Are ashes mixed during the cremation process?

Written by zoe van-de-velde
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Are ashes mixed during the cremation process?
Cremation is not as popular as burial in America. (cremation urn image by GiGiZ from Fotolia.com)

According to the National Funeral Directors Association, in 2009 about 37 per cent of Americans were cremated. This is a steep rise from the 25 per cent of Americans cremated in 1999. Burial costs have risen rapidly due to lack of space for burials.

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Process

The casket is placed in the retort (the furnace or crematory), if it is wood the lid is closed, if metal the lid is taken off. A metal tag is placed on the casket to identify whose remains are inside. The furnace is heated to 1760 degrees Celsius. This heat burns everything flammable including smaller bones. What is left is pulverised and turned into ashes, which look like small pebbles.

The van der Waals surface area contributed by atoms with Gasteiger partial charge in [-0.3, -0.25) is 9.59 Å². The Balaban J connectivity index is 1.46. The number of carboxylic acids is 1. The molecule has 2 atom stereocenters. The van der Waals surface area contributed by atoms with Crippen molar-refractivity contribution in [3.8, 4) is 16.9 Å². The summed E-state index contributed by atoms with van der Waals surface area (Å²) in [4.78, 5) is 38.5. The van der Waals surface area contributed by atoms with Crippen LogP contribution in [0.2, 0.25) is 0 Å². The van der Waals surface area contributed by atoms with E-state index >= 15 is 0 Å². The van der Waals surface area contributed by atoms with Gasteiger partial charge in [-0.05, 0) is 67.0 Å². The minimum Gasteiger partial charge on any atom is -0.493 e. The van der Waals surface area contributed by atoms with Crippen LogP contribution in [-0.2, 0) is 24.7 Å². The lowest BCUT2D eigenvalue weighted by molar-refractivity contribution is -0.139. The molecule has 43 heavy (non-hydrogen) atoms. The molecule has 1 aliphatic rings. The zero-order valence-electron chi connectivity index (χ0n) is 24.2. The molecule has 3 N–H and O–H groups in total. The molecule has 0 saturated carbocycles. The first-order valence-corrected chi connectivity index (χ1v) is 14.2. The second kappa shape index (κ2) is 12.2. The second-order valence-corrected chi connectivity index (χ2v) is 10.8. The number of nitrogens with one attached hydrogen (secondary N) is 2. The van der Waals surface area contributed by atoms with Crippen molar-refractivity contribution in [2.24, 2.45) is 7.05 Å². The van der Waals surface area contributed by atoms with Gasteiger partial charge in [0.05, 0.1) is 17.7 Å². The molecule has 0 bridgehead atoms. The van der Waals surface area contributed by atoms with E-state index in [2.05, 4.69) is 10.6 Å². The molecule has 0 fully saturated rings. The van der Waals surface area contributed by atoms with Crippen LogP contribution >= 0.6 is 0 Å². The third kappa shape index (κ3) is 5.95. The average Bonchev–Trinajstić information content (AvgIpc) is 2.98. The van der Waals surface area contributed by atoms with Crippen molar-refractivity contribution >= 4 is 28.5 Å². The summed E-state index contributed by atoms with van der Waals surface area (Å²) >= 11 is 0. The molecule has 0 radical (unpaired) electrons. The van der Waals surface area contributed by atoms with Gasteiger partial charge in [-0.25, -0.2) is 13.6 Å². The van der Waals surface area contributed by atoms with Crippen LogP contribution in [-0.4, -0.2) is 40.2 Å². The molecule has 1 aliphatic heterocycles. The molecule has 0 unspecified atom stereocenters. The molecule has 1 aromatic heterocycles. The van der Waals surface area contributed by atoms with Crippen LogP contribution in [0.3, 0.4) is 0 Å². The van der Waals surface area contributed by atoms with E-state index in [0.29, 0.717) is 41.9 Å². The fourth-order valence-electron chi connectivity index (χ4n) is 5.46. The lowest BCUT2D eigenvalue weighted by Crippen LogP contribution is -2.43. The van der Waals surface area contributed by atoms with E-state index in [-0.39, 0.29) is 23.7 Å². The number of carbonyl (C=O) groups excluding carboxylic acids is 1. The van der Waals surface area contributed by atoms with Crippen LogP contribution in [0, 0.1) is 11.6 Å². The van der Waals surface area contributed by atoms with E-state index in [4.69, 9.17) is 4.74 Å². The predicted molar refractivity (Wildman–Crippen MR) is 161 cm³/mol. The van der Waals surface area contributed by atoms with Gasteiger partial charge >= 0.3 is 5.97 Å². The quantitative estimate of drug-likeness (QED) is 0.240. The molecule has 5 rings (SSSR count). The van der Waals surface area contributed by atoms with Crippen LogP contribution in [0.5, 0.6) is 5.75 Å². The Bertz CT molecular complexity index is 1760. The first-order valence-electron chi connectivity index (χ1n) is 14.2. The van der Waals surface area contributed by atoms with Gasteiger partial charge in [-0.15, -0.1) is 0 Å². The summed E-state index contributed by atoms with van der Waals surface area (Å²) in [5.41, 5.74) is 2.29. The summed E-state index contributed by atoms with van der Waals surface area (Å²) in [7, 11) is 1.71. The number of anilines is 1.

Remains

The furnace is cleared after each cremation but due to the process a small amount of ashes from each body remains in the furnace. This is because a long cooling process would be required and sweeping with a broom would be needed to remove every bit of ash. Consequently, it is likely a small amount of ashes from one body are commingled with that of previous bodies cremated in the same furnace.

Storage

Ashes are returned to the funeral director in a bag, these can then be given to the family to be placed in an urn, scattered or used how the family wishes.

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